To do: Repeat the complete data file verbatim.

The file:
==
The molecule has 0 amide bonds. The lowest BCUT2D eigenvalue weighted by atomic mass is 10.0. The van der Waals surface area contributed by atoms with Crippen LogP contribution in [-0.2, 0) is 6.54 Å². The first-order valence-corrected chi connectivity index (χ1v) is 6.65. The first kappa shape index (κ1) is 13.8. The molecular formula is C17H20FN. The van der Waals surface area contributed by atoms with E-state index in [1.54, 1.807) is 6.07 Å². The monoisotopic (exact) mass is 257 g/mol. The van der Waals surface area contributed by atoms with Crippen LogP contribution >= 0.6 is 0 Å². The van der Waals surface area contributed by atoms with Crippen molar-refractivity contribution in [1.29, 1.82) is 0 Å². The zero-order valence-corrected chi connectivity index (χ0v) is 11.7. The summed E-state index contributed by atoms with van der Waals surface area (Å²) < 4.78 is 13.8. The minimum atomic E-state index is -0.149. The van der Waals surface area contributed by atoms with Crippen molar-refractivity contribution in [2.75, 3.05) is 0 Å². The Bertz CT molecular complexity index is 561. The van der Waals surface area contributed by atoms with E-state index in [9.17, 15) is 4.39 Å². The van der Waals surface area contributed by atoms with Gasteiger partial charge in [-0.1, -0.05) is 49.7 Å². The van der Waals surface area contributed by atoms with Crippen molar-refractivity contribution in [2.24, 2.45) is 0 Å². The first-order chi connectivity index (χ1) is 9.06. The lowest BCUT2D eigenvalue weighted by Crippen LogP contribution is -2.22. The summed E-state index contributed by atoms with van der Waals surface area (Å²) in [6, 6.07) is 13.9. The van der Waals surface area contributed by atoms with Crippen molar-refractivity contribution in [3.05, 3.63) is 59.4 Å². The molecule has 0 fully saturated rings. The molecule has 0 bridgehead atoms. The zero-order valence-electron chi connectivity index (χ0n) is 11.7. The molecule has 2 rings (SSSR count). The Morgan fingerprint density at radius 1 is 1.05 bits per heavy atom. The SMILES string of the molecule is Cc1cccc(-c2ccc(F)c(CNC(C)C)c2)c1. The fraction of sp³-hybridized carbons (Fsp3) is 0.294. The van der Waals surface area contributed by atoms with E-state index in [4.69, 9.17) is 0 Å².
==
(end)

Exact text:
The molecule has 0 amide bonds. The lowest BCUT2D eigenvalue weighted by atomic mass is 10.0. The van der Waals surface area contributed by atoms with Crippen LogP contribution in [-0.2, 0) is 6.54 Å². The first-order valence-corrected chi connectivity index (χ1v) is 6.65. The first kappa shape index (κ1) is 13.8. The molecular formula is C17H20FN. The van der Waals surface area contributed by atoms with E-state index in [1.54, 1.807) is 6.07 Å². The monoisotopic (exact) mass is 257 g/mol. The van der Waals surface area contributed by atoms with Crippen LogP contribution >= 0.6 is 0 Å². The van der Waals surface area contributed by atoms with Crippen molar-refractivity contribution in [1.29, 1.82) is 0 Å². The zero-order valence-corrected chi connectivity index (χ0v) is 11.7. The summed E-state index contributed by atoms with van der Waals surface area (Å²) < 4.78 is 13.8. The minimum atomic E-state index is -0.149. The van der Waals surface area contributed by atoms with Crippen molar-refractivity contribution in [2.75, 3.05) is 0 Å². The Bertz CT molecular complexity index is 561. The van der Waals surface area contributed by atoms with E-state index in [9.17, 15) is 4.39 Å². The van der Waals surface area contributed by atoms with Gasteiger partial charge in [-0.1, -0.05) is 49.7 Å². The van der Waals surface area contributed by atoms with Crippen molar-refractivity contribution in [2.24, 2.45) is 0 Å². The first-order chi connectivity index (χ1) is 9.06. The lowest BCUT2D eigenvalue weighted by Crippen LogP contribution is -2.22. The summed E-state index contributed by atoms with van der Waals surface area (Å²) in [6, 6.07) is 13.9. The van der Waals surface area contributed by atoms with Crippen molar-refractivity contribution in [3.05, 3.63) is 59.4 Å². The molecule has 0 fully saturated rings. The molecule has 0 bridgehead atoms. The zero-order valence-electron chi connectivity index (χ0n) is 11.7. The molecule has 2 rings (SSSR count). The Morgan fingerprint density at radius 1 is 1.05 bits per heavy atom. The SMILES string of the molecule is Cc1cccc(-c2ccc(F)c(CNC(C)C)c2)c1. The fraction of sp³-hybridized carbons (Fsp3) is 0.294. The van der Waals surface area contributed by atoms with E-state index in [4.69, 9.17) is 0 Å².